By Jorge Moreira da Silva, Director of the Development Co-operation Directorate, OECD, and Jorge Chediek, Special Envoy of the UN Secretary General for South-South Co-operation and Director of the United Nations Office for South-South Cooperation (UNOSSC)
Triangular co-operation is when actors from both developing and developed countries come together, often with international organisations, civil society and private sector partners, to deliver innovative and co-created development solutions. A niche issue for many years, it is now taking centre stage in the global discourse.
2019: the turning point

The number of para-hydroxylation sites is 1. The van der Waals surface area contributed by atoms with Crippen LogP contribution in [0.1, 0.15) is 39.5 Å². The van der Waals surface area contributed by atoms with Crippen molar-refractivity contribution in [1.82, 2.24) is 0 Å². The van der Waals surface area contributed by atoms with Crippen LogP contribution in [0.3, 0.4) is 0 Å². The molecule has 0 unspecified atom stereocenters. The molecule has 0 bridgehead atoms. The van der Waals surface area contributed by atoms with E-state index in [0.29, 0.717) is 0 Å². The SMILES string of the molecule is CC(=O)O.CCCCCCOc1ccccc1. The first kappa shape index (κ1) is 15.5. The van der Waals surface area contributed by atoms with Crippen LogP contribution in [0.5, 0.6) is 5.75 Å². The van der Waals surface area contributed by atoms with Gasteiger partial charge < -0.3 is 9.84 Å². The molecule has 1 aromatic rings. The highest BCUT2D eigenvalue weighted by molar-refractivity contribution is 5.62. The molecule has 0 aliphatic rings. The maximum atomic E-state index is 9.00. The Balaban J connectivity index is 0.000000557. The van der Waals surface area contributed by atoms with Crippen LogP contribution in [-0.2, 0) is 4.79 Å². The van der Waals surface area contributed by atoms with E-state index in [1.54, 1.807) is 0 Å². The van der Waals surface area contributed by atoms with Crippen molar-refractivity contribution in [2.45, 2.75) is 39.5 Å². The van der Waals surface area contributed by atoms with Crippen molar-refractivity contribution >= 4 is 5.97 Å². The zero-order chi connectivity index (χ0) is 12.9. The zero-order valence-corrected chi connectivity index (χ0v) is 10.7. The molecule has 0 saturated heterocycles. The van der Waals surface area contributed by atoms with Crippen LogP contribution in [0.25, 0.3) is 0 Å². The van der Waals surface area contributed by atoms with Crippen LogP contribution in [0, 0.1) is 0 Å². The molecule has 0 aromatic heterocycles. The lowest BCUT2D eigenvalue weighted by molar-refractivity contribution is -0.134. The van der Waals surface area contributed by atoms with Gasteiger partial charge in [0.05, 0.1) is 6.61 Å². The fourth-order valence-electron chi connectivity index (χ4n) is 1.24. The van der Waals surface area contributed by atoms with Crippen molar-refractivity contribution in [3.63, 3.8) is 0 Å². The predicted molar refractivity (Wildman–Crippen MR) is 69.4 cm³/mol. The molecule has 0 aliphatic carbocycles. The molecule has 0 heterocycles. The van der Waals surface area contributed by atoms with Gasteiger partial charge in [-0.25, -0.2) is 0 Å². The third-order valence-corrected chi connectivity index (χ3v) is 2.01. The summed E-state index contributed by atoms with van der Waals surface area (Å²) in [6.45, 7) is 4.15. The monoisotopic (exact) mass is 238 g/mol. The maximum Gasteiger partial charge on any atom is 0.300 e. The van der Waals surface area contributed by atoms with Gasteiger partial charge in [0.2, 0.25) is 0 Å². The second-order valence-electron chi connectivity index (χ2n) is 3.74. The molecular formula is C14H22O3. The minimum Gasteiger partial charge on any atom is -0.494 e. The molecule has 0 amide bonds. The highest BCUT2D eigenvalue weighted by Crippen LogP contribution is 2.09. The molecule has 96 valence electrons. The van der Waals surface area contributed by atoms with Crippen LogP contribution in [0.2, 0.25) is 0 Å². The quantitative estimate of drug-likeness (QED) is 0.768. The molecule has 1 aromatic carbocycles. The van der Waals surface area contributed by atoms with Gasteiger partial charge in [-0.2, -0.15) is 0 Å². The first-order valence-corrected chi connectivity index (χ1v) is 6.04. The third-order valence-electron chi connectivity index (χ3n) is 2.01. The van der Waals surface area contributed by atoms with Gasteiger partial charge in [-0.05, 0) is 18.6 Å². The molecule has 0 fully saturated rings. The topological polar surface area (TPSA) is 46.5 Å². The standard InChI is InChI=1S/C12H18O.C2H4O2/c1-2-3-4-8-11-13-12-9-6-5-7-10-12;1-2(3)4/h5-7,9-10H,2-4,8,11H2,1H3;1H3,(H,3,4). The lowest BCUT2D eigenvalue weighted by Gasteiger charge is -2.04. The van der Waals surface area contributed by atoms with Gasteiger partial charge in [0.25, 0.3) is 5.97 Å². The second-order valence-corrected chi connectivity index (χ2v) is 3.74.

No country is too economically poor to help and share experiences, and none is too rich to learn from others. That is the idea behind triangular co-operation that came into the global spotlight in 2019 at the Second High-level United Nations Conference on South-South Co-operation, commonly known as BAPA+40. Some forty years after the original Buenos Aires Plan of Action (BAPA) was agreed in 1978, the importance of triangular co-operation was explicitly acknowledged in the BAPA+40 Outcome Document as a way to strengthen South-South and North-South co-operation. The consensus amongst participants, regardless of their level of development, was that triangular co-operation enables countries to access more and a broader range of resources, expertise and capacities to achieve national and internationally agreed sustainable development goals. Continue reading